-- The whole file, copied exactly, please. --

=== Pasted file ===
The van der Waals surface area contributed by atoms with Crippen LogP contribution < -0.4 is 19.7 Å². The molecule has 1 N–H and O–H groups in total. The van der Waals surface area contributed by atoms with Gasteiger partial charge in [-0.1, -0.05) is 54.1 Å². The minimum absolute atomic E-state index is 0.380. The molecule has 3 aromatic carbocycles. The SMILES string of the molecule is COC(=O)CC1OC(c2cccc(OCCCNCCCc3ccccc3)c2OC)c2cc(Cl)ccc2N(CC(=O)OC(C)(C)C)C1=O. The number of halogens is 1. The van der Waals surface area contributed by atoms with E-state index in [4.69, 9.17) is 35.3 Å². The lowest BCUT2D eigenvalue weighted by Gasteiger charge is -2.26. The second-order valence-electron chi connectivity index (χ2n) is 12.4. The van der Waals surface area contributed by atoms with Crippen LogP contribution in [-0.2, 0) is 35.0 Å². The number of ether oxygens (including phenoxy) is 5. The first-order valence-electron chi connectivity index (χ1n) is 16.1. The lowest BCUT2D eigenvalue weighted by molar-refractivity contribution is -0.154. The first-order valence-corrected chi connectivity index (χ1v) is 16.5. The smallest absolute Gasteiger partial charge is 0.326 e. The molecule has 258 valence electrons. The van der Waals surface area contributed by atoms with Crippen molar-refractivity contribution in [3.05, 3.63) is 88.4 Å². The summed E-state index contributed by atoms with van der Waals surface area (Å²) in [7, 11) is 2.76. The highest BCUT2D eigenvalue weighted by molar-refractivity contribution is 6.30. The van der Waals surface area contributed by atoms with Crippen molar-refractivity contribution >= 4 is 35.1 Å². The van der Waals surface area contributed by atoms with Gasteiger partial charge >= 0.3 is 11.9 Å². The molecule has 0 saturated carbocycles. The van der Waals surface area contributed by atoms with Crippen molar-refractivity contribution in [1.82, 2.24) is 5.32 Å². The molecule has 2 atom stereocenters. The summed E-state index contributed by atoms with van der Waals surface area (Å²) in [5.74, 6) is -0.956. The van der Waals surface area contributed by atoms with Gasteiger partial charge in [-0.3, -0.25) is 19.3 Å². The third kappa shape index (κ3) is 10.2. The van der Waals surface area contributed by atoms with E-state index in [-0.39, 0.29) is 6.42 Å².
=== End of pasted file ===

The van der Waals surface area contributed by atoms with Crippen LogP contribution < -0.4 is 19.7 Å². The molecule has 1 N–H and O–H groups in total. The van der Waals surface area contributed by atoms with Gasteiger partial charge in [-0.1, -0.05) is 54.1 Å². The minimum absolute atomic E-state index is 0.380. The molecule has 3 aromatic carbocycles. The SMILES string of the molecule is COC(=O)CC1OC(c2cccc(OCCCNCCCc3ccccc3)c2OC)c2cc(Cl)ccc2N(CC(=O)OC(C)(C)C)C1=O. The number of halogens is 1. The van der Waals surface area contributed by atoms with E-state index in [4.69, 9.17) is 35.3 Å². The lowest BCUT2D eigenvalue weighted by Gasteiger charge is -2.26. The second-order valence-electron chi connectivity index (χ2n) is 12.4. The van der Waals surface area contributed by atoms with Crippen LogP contribution in [-0.2, 0) is 35.0 Å². The number of ether oxygens (including phenoxy) is 5. The first-order valence-electron chi connectivity index (χ1n) is 16.1. The lowest BCUT2D eigenvalue weighted by molar-refractivity contribution is -0.154. The first-order valence-corrected chi connectivity index (χ1v) is 16.5. The smallest absolute Gasteiger partial charge is 0.326 e. The molecule has 258 valence electrons. The van der Waals surface area contributed by atoms with Crippen molar-refractivity contribution in [3.05, 3.63) is 88.4 Å². The summed E-state index contributed by atoms with van der Waals surface area (Å²) in [7, 11) is 2.76. The highest BCUT2D eigenvalue weighted by molar-refractivity contribution is 6.30. The van der Waals surface area contributed by atoms with Crippen molar-refractivity contribution >= 4 is 35.1 Å². The van der Waals surface area contributed by atoms with Gasteiger partial charge >= 0.3 is 11.9 Å². The molecule has 0 saturated carbocycles. The van der Waals surface area contributed by atoms with Crippen molar-refractivity contribution in [1.82, 2.24) is 5.32 Å². The molecule has 2 atom stereocenters. The summed E-state index contributed by atoms with van der Waals surface area (Å²) in [5.74, 6) is -0.956. The van der Waals surface area contributed by atoms with Gasteiger partial charge in [-0.3, -0.25) is 19.3 Å². The third kappa shape index (κ3) is 10.2. The van der Waals surface area contributed by atoms with E-state index in [-0.39, 0.29) is 6.42 Å².